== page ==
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Worm Is Green

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Worm Is Green

Worm Is Green is a band whose style is almost impossible to define yet alone classify into the hundreds of commons denominations. From downtempo, trip-hop, electronica to a dark and chilled out pop they move and live in music. These Icelandic group that rely almost entirely into the atmosheric new breed that’s coming from Iceland ground delivers music that appeal to all senses. Musically, they have a strong and powerful electronically fueled organic sound construction, haunting vocals encapsuled into sometimes sweet, sometimes dark and acid rhythms and a conceptual presence that when heared for the first time get you out wishing for more.

Trance Liquido: As i hear your music, i see that you have a very strong and powerful sense of concept, specially in the way you all manipulate the sound textures. Do coming from a place mostly dominated by volcanic stones and barren horizons ( One of the few places on earth where Nature show its most powerful force, Fire and Ice ) reflect in the current emotional driven style of music you make?

Of course it has an effect but it’s not the biggest influence. We take much more from the stuff we are listening to than what we can see outside our window. Both our albums are connected with a story. That story drives the music, the soundscapes and the atmosphere of the albums, but I won’t deny that some of our elements are influenced by our surroundings, especially when it comes to our live performances. They tend to be more edgy, harder than the album. That might have to do with all the lava up here.

Do coming from a place with such great inspiration like Bjork and Sigur Ros have ever being a challenge to you?

No, not really. I mean, those artist definitely inspired us and paved the way to where we are, sort of opened the door for Icelandic artist to be heard outside of their native postal code. Icelandic music would not surely not be as trendy, or as interesting to a lot of people, had it not been for these two artists especially. But as far as being a challenge, of having to own up to them, I would say no. We all do our own things, some of them tend to sound like other artists but I don’t believe that to be intentional. It’s more like a common inspiration Icelandic artist share.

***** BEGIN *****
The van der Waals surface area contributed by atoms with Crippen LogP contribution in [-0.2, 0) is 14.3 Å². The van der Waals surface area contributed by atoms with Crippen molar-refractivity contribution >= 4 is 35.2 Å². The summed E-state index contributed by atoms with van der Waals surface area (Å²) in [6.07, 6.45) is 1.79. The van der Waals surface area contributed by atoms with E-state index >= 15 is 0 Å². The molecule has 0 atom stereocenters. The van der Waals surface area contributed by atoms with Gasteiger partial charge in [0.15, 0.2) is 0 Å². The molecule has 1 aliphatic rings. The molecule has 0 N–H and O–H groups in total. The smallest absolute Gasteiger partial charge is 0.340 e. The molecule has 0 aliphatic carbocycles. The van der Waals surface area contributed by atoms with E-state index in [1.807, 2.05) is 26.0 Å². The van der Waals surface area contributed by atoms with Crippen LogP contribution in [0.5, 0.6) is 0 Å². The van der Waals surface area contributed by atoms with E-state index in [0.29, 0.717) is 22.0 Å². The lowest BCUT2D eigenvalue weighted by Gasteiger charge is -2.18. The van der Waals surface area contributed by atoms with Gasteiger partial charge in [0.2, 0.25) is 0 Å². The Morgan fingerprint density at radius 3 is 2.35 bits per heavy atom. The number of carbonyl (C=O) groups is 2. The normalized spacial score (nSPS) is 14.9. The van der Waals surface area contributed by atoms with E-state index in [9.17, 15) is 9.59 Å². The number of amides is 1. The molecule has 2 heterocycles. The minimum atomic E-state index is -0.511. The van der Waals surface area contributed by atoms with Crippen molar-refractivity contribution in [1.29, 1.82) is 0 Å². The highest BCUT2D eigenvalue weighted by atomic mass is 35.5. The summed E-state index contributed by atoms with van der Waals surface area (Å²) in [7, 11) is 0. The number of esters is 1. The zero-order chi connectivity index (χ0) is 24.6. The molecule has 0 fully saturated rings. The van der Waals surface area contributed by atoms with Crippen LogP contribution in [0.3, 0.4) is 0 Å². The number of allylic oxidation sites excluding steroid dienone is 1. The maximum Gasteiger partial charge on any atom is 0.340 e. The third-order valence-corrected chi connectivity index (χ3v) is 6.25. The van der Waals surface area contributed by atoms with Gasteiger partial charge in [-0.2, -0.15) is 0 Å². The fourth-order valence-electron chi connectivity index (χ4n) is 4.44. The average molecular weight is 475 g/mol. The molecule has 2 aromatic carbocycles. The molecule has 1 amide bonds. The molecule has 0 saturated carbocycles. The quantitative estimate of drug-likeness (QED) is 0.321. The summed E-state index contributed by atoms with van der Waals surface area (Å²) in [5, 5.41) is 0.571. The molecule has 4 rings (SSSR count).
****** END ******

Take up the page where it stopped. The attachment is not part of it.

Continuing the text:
Im amazed at how your sound really stick into oneself. Sometimes it reminds me of Aoki Takamasa, sometimes of Autechre, Portishead and Massive Attack, Why the change of direction, subtle but still a change, with you new album “Push Play”, in terms of mechanization and soundscapes?

It fits with the progress of the story of Electron John, Synthia and friends. And it’s also us evolving, musically and as persons. This is a direction we wanted to take, to make the music more rhythmic and more song oriented than Automagic. That’s not to say that we’ve stopped making other kinds of music, more experimental and left-field akin to what you could find on Automagic. Those are just now stored under another hat and might even come out under another name. Or as a website-only release.

What was the most difficult thing when writing Plush Play contrary to Automagic?

Push Play took about three years to make and write, some of these songs were even written before the first album came out. Some songs on Automagic were about 4-5 years old when that album was released so that change of directions between albums isn’t as drastic for us as it might look, we were already looking into other directions when it came out. But we didn’t really find any sort of pressure trying to follow Automagic with a super-cool “Icelandic” album. Granted there were some discussions as to wheither the album was too poppy, or too accessible but in the end we made an album that we wanted to make. One that picks up from where Automagic left us, a very natural progression for us.

How would you describe yourselves to new listeners?

I would describe us as a pop band that happens to lean a bit on the electronic side of things. It’s music that you could put on while entertaining guests, but it’s also something you can listen to if you really want to listen. It’s got a story, it’s got nice catchy pop tunes, some more difficult pop tunes, killer hooks, hella-nice programming, interesting soundscapes and images. I’ve heard people say they like smoking weed to it, making love to it, driving around, sleeping, doing the dishes, homework?..but also that they can listen to it and find new textures, new rhythms, new melodies, new meanings everytime they put it on. I don’t know, how would you describe your own child but but beautiful?

Any plans for touring America? Do you think the american audience will be supportive?

We have actually toured America twice already. The people that came to our shows then were very supportive and interested and I have no reason to expect it to be any different when we come again. Hopefully interviews like this one will help spread the word, the States are huge and a small band from a small place can easily got lost there. But yeah, we do plan on touring to support Push Play this fall, no dates have been decided as of now but we are looking at early September/October. But don’t put your money on it. It’s not the easiest thing in the world coming from a remote island but we’ll be there. You can put your money on that one.

Band Members:

Arni Teitur Asgeirsson- Programming & Synthesizer
Bjarni Thor Hannesson- Sampler & Synthesizer
Thorsteinn Hannesson- Drums
Vilberg Hafsteinn Jonsson- Bass Gudridur Ringsted- Vocals

Official Website: www.wormisgreen.com

Last 5 posts by Arnaldo Roman

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